The Journal Times has an article today headlined "Unified to lose $19.1 million." Scary stuff right? How can we possibly teach our children with per student spending that exceeds tuition at The Prairie School?

The JT article points out that Unified had a budget last year of $294 million. And over the years, student enrollment has held steady at about 21,000 students, that is if you trust the pizza party/principal head shaving on the roof/free ipod counting methods currently used to calculate student enrollment. Anyway, grab a calculator and divide the big number by the little number and you get $14,000 in spending per student. Shave $19 million off, recalculate and the per student spending exceeds $13,000. Prairie tuition is tad short of $13 K. And most private schools are far less expensive then Prairie.

These are numbers to keep in mind when the usual suspects cry foul and implore you to vote for increased spending referenda.

Friday, March 04, 2011

On Ideological Freedom

Like most people I suppose, I have been exposed to a mixed bag of political influences over the years. I have no recollection of political conversations at home as a child, but I do recall an emphasis on education (that I promptly ignored) and Catholicism that all of my siblings and I ignored. I went to high school at Prairie here in town and again have little recollection of political influences as little if any instruction pertained to politics. It was only in college that I began to concern myself a bit with politics and the political view was decidedly liberal. I was mentored by Catholic priest and former member of the US House of representatives, one Father Cornell, a Democrat. After college I got a master degree in school social work. I was a lefty but not particularly hard core. I was in my 30's before I before I began a gradual rethinking of my world view that accelerated when I happened upon a book by one Dr. Thomas Sowell who articulated clearly, methodically and logically many of the thoughts that were germinating in my head at the time.

I share this biographical information as it pertains to a conversation I had yesterday with a highly educated customer of mine. Her view, if I can summarize it accurately, is that I have returned philosophically to the "indoctrination" of my formative years. She had to be going on her way and our conversation ended amicably as always, but it did get me thinking.

Are we all just prisoners of a world view imposed on us during our formative years? I hardly think so. If I had been successfully indoctrinated, I would be a practicing Catholic professor somewhere. I have four siblings. Most of us have rejected Catholicism to one degree or another. We have absorbed I think the value of education. And most of us are left of center with one notable exception. Sounds like a thoroughly botched indoctrination job by my parents!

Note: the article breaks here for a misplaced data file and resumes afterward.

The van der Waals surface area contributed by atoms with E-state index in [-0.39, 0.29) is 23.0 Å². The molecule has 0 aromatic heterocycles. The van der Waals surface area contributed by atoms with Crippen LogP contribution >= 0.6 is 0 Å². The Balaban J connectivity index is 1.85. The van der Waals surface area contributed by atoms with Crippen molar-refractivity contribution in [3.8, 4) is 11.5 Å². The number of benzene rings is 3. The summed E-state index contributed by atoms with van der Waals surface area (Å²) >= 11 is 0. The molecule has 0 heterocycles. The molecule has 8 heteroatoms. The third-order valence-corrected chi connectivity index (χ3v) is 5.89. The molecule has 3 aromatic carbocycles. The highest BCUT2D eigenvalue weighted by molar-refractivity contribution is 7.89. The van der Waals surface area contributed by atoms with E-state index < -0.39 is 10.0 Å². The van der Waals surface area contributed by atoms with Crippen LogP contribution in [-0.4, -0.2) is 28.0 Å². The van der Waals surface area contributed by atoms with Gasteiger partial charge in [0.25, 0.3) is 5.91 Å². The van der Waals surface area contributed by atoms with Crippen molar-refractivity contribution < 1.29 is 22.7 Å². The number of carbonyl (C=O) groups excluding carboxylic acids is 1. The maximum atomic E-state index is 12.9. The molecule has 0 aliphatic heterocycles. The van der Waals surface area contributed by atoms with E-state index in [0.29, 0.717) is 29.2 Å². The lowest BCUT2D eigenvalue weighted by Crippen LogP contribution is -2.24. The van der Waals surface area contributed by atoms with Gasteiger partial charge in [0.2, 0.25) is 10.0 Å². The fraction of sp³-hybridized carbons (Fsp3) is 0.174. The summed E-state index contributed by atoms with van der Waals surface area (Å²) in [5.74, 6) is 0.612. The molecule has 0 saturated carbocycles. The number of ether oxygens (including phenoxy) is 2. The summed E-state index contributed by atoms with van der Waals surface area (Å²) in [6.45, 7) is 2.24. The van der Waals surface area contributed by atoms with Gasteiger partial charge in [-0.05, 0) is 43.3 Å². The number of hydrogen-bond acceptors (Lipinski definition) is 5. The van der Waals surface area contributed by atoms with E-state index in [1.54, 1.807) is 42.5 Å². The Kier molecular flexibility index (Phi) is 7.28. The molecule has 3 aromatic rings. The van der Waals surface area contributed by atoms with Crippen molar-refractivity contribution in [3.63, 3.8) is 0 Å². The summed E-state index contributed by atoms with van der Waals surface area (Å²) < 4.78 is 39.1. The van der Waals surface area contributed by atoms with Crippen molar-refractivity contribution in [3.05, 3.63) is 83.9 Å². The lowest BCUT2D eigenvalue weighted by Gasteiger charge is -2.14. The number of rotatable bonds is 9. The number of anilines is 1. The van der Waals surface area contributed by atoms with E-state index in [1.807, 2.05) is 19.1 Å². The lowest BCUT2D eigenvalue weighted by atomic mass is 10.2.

My own view is that I am an adult who has carefully considered the many influences that I have been exposed to over the years, rejecting some, keeping others and discovering entirely new ones on my own. What a sad existence to believe that you have no free will and that you are merely a slave of your upbringing.

Thursday, March 03, 2011

When Will It End Mr. President?

"When will it end?" The Journal Times asks this question today in their print edition, referring, of course, to the political standoff in Madison.

The simple answer to the question is that it will end when the state senators who have left their jobs return to them. But it ain't that simple.

I have noticed the nearly complete lack of criticism of the fleeing lawmakers by prominent national Democrats. Not a senator, not a house member, not Maureen Dowd, or Paul Krugman, or even the sports guy turned politico who used to work at MSNBC, have criticized the absent senators. And most importantly, President Obama too, has been silent on the matter.

Now it is not as though these folks aren't paying attention or that they are too timid to weigh in on a contentious political matters. President Obama has weighed in publicly at least twice in support of the government unions.

What to make of the silence from President Obama on down concerning the fleeing 14 state senators? Of lesser importance, fleeing your job probably doesn't poll well with Americans. Of great importance, President Obama AGREES with the tactic. If he didn't, he would say so, if not publicly then behind the scenes. And if he said so, would all fourteen Democratic state senators defy pressure from the President of the United States? Hell no!

For over two hundred years, we have decided matters of great importance through an established political process. We vote for representatives who in turn decide important matters with input, often contentious and raucous, from anyone who wants to weigh in. Admittedly, the governing bodies in power of both parties will sometimes use their majorities to rush things through the system to their advantage. The process can be ugly but we have tended to agree that it beats all other alternatives. And in the end, there is a vote, the matter is decided. If you lose, you resolve to convince voters to toss the other guys out of office at the next election.